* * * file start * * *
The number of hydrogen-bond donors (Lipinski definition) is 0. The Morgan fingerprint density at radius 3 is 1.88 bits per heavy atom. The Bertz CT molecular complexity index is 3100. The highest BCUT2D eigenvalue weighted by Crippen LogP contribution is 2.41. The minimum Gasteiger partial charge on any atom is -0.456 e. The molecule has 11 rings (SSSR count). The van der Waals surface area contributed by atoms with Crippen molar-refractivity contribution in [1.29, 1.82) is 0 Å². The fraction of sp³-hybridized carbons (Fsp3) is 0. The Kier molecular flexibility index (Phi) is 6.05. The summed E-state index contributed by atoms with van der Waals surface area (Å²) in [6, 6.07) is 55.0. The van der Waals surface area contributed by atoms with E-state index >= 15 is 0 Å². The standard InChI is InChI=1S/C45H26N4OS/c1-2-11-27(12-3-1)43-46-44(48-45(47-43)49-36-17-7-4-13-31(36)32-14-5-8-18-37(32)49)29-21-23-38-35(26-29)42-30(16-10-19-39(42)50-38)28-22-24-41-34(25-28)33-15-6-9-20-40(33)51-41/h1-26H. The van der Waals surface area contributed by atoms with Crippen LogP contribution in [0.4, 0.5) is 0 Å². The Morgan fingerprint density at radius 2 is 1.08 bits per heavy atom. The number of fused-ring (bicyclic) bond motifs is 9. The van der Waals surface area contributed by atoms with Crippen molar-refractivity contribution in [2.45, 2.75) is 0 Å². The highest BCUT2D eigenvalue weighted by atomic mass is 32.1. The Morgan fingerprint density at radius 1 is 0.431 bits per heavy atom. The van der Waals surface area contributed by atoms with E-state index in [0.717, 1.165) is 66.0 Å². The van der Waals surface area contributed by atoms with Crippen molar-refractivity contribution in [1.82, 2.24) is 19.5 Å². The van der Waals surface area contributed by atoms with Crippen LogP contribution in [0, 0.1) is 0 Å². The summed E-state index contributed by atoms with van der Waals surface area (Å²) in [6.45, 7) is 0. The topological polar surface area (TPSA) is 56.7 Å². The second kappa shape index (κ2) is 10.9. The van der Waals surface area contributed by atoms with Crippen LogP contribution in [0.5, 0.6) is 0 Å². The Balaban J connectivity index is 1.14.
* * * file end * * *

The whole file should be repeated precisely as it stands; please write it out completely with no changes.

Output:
The number of hydrogen-bond donors (Lipinski definition) is 0. The Morgan fingerprint density at radius 3 is 1.88 bits per heavy atom. The Bertz CT molecular complexity index is 3100. The highest BCUT2D eigenvalue weighted by Crippen LogP contribution is 2.41. The minimum Gasteiger partial charge on any atom is -0.456 e. The molecule has 11 rings (SSSR count). The van der Waals surface area contributed by atoms with Crippen molar-refractivity contribution in [1.29, 1.82) is 0 Å². The fraction of sp³-hybridized carbons (Fsp3) is 0. The Kier molecular flexibility index (Phi) is 6.05. The summed E-state index contributed by atoms with van der Waals surface area (Å²) in [6, 6.07) is 55.0. The van der Waals surface area contributed by atoms with E-state index >= 15 is 0 Å². The standard InChI is InChI=1S/C45H26N4OS/c1-2-11-27(12-3-1)43-46-44(48-45(47-43)49-36-17-7-4-13-31(36)32-14-5-8-18-37(32)49)29-21-23-38-35(26-29)42-30(16-10-19-39(42)50-38)28-22-24-41-34(25-28)33-15-6-9-20-40(33)51-41/h1-26H. The van der Waals surface area contributed by atoms with Crippen LogP contribution in [0.4, 0.5) is 0 Å². The Morgan fingerprint density at radius 2 is 1.08 bits per heavy atom. The number of fused-ring (bicyclic) bond motifs is 9. The van der Waals surface area contributed by atoms with Crippen molar-refractivity contribution in [2.45, 2.75) is 0 Å². The highest BCUT2D eigenvalue weighted by atomic mass is 32.1. The Morgan fingerprint density at radius 1 is 0.431 bits per heavy atom. The van der Waals surface area contributed by atoms with E-state index in [0.717, 1.165) is 66.0 Å². The van der Waals surface area contributed by atoms with Crippen molar-refractivity contribution in [1.82, 2.24) is 19.5 Å². The van der Waals surface area contributed by atoms with Crippen LogP contribution in [0, 0.1) is 0 Å². The summed E-state index contributed by atoms with van der Waals surface area (Å²) in [6.45, 7) is 0. The topological polar surface area (TPSA) is 56.7 Å². The second kappa shape index (κ2) is 10.9. The van der Waals surface area contributed by atoms with Crippen LogP contribution in [0.5, 0.6) is 0 Å². The Balaban J connectivity index is 1.14.